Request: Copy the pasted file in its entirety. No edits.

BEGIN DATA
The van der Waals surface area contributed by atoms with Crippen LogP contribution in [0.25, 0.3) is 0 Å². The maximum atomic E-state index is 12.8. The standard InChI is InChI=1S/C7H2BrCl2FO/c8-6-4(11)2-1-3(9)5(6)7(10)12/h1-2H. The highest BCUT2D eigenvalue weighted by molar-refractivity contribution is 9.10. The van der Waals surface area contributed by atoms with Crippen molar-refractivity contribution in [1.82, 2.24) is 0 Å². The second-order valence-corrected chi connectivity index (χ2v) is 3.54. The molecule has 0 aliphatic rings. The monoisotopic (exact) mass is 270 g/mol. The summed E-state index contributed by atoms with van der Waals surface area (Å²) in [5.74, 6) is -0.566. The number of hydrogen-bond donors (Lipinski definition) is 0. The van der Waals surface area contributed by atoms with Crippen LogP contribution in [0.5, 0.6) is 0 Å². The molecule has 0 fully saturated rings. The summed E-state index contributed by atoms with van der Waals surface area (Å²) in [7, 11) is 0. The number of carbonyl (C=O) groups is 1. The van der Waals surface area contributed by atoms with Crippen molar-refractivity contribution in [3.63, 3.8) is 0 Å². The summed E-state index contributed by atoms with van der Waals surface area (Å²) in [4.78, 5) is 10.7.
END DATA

The van der Waals surface area contributed by atoms with Crippen LogP contribution in [0.25, 0.3) is 0 Å². The maximum atomic E-state index is 12.8. The standard InChI is InChI=1S/C7H2BrCl2FO/c8-6-4(11)2-1-3(9)5(6)7(10)12/h1-2H. The highest BCUT2D eigenvalue weighted by molar-refractivity contribution is 9.10. The van der Waals surface area contributed by atoms with Crippen molar-refractivity contribution in [1.82, 2.24) is 0 Å². The second-order valence-corrected chi connectivity index (χ2v) is 3.54. The molecule has 0 aliphatic rings. The monoisotopic (exact) mass is 270 g/mol. The summed E-state index contributed by atoms with van der Waals surface area (Å²) in [5.74, 6) is -0.566. The number of hydrogen-bond donors (Lipinski definition) is 0. The van der Waals surface area contributed by atoms with Crippen LogP contribution in [0.5, 0.6) is 0 Å². The molecule has 0 fully saturated rings. The summed E-state index contributed by atoms with van der Waals surface area (Å²) in [7, 11) is 0. The number of carbonyl (C=O) groups is 1. The van der Waals surface area contributed by atoms with Crippen molar-refractivity contribution in [3.63, 3.8) is 0 Å². The summed E-state index contributed by atoms with van der Waals surface area (Å²) in [4.78, 5) is 10.7.